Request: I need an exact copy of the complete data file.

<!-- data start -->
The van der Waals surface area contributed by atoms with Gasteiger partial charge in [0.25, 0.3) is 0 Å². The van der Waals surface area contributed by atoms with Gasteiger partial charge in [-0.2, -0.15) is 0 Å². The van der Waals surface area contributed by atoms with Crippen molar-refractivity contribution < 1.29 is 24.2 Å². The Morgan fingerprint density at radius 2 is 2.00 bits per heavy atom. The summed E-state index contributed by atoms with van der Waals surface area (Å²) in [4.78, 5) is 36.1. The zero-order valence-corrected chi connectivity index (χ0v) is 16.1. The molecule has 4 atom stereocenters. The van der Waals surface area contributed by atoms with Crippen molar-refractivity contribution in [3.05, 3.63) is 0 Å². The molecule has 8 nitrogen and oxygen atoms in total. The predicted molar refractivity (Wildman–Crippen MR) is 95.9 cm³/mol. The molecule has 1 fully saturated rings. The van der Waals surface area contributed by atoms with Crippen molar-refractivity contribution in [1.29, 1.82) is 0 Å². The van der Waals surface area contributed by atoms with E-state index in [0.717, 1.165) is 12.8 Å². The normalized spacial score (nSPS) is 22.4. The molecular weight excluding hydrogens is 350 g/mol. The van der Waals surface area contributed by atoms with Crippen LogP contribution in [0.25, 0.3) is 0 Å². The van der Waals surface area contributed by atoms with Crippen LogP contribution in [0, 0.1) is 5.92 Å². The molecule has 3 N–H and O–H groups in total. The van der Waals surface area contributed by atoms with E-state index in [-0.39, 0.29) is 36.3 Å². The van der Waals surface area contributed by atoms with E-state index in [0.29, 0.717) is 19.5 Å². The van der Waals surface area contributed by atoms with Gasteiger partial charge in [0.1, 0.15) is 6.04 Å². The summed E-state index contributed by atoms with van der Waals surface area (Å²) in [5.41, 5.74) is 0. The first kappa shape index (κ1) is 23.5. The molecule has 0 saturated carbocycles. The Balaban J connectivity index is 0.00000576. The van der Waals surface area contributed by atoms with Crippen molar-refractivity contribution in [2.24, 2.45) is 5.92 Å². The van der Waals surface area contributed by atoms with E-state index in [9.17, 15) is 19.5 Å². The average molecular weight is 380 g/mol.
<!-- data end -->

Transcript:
The van der Waals surface area contributed by atoms with Gasteiger partial charge in [0.25, 0.3) is 0 Å². The van der Waals surface area contributed by atoms with Gasteiger partial charge in [-0.2, -0.15) is 0 Å². The van der Waals surface area contributed by atoms with Crippen molar-refractivity contribution < 1.29 is 24.2 Å². The Morgan fingerprint density at radius 2 is 2.00 bits per heavy atom. The summed E-state index contributed by atoms with van der Waals surface area (Å²) in [4.78, 5) is 36.1. The zero-order valence-corrected chi connectivity index (χ0v) is 16.1. The molecule has 4 atom stereocenters. The van der Waals surface area contributed by atoms with Crippen molar-refractivity contribution in [3.05, 3.63) is 0 Å². The molecule has 8 nitrogen and oxygen atoms in total. The predicted molar refractivity (Wildman–Crippen MR) is 95.9 cm³/mol. The molecule has 1 fully saturated rings. The van der Waals surface area contributed by atoms with Crippen molar-refractivity contribution in [1.29, 1.82) is 0 Å². The van der Waals surface area contributed by atoms with E-state index in [0.717, 1.165) is 12.8 Å². The normalized spacial score (nSPS) is 22.4. The molecular weight excluding hydrogens is 350 g/mol. The van der Waals surface area contributed by atoms with Crippen LogP contribution in [0.25, 0.3) is 0 Å². The van der Waals surface area contributed by atoms with Crippen LogP contribution in [0, 0.1) is 5.92 Å². The molecule has 3 N–H and O–H groups in total. The van der Waals surface area contributed by atoms with E-state index in [-0.39, 0.29) is 36.3 Å². The van der Waals surface area contributed by atoms with E-state index in [0.29, 0.717) is 19.5 Å². The van der Waals surface area contributed by atoms with Gasteiger partial charge in [0.1, 0.15) is 6.04 Å². The summed E-state index contributed by atoms with van der Waals surface area (Å²) in [5.41, 5.74) is 0. The first kappa shape index (κ1) is 23.5. The molecule has 0 saturated carbocycles. The Balaban J connectivity index is 0.00000576. The van der Waals surface area contributed by atoms with Crippen molar-refractivity contribution in [2.24, 2.45) is 5.92 Å². The van der Waals surface area contributed by atoms with E-state index in [9.17, 15) is 19.5 Å². The average molecular weight is 380 g/mol.